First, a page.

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International Monetary Fund. African Dept.
While the non-mining sector was severely impacted by the COVID-19 crisis, overall growth in Guinea remains strong, reaching 7 percent in 2020, driven by booming mining production. Inflation exceeded 12 percent as a result of COVID-related supply disruptions and the ongoing monetary and fiscal response. The already weak social indicators have deteriorated further.
International Monetary Fund. Western Hemisphere Dept.
St. Kitts and Nevis entered the Covid-19 pandemic from a position of fiscal strength following nearly a decade of budget surpluses. A significant part of the large CBI revenues was prudently saved, reducing public debt below the regional debt target of 60 percent of GDP and supporting accumulation of large government deposits.
International Monetary Fund. European Dept.
As other emerging economies reliant on tourism (about 25 percent total contribution of tourism-related industries in GDP and employment), Croatia has been hit hard by the pandemic and two devastating earthquakes, leading the economy to contract by 8.0 percent in 2020. Vaccinations have been rolled out to about 38 percent of the population (end-June 2021). Staff projects growth to bounce back to 5.4 percent in 2021, driven by a rebound in the services sector and investment, aided by fiscal and monetary policies, and bolstered by large EU grants over the medium-term.
International Monetary Fund. African Dept.
The Gabonese economy was gradually recovering from the 2014 oil price shock when it was hit by the Covid-19 pandemic. Decisive confinement measures have helped save lives, but the pandemic and the fall in oil prices have severely hit the economy, increasing unemployment and poverty. With a weak economy and increased COVID-19 related spending, the fiscal deficit has widened, with a sharp increase in public debt. Emergency financing from the IMF through the Rapid Financing Instrument (US$299.61 million) helped meet urgent balance of payment needs in 2020. Growth is expected to resume in 2021 but the pandemic has made the economic outlook very challenging and generated sizable financing needs over the medium term.
International Monetary Fund. Western Hemisphere Dept.
The COVID-19 pandemic inflicted another major shock on the economies of Curaçao and Sint Maarten, which followed category 5 hurricanes in Sint Maarten in 2017 and the spillovers of the Venezuelan crisis on Curaçao. Despite the substantial response measures financed by The Netherlands, the economic contraction in 2020 was severe.
International Monetary Fund. Western Hemisphere Dept.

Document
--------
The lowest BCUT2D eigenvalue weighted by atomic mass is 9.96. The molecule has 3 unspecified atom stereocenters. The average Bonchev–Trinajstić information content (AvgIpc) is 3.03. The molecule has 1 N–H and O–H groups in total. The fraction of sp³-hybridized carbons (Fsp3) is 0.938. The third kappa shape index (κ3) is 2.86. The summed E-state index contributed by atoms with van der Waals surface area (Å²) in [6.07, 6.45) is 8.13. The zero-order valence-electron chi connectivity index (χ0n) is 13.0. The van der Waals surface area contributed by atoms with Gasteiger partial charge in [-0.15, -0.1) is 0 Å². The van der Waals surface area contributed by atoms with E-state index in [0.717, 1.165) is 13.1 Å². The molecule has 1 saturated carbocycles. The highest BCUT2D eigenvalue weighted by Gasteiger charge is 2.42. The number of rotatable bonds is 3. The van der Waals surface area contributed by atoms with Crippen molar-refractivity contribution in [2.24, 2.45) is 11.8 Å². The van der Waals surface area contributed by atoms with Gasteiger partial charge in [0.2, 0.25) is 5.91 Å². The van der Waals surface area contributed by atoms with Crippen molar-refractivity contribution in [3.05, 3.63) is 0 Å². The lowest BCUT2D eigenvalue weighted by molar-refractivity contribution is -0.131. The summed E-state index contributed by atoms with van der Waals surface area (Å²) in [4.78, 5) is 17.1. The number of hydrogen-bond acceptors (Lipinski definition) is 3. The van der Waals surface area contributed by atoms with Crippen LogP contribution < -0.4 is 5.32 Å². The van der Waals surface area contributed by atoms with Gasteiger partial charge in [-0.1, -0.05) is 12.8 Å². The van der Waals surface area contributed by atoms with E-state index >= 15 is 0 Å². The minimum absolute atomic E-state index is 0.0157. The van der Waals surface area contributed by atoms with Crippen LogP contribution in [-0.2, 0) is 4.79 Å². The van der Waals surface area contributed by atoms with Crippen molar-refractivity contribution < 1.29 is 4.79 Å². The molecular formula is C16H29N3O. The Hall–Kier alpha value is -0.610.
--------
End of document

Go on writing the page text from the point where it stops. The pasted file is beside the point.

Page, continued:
Following the October 2020 election, the new administration moved to tackle the devastating human and economic effects of the COVID-19 pandemic. The economy shows signs of recovery from its 8.8 percent contraction in 2020. However, fiscal imbalances have increased and international reserves continue to fall. On February 12, Bolivia repurchased the 240.1 million SDR purchase under the Fund’s Rapid Financing Instrument (that was approved by the Fund’s Executive Board in April 2020).
International Monetary Fund. Western Hemisphere Dept.
The pandemic interrupted a prolonged growth spell that made the Dominican Republic one of the most dynamic economies in the region amid strong growth, macroeconomic stability and improved social outcomes. This built resilience to the shock—including by maintaining access to markets—and allowed a decisive policy response to address the health emergency, support growth, and protect the vulnerable.
International Monetary Fund. African Dept.
Ghana has been hit hard by the pandemic. The government’s proactive response helped contain the spread of COVID-19, protecting lives and limiting the impact on economic activity. However, partly because of the pandemic, the fiscal position worsened considerably last year, with a sharp increase in public sector debt.
International Monetary Fund. Western Hemisphere Dept.
Peru’s very strong macroeconomic policies and institutional policy frameworks have helped anchor strong growth and stability over the past several years and navigate the challenges posed by the COVID-19 pandemic. The confluence of a sound inflation-targeting regime, flexible exchange rate, credible fiscal framework, reflected in very low public debt, and sound financial sector supervision and regulation have allowed the country to deploy a robust policy response to mitigate the socio-economic impact of the pandemic while sustaining strong access to international capital markets. Following the worst economic contraction in 30 years, economic activity is expected to rebound this year as COVID-19 vaccines are rolled out, and the pandemic is gradually brought under control. Real GDP is expected to return to its pre-pandemic level by 2022, supported by improved terms-of-trade and a pick-up in domestic demand. The second round of presidential elections is scheduled for June 6.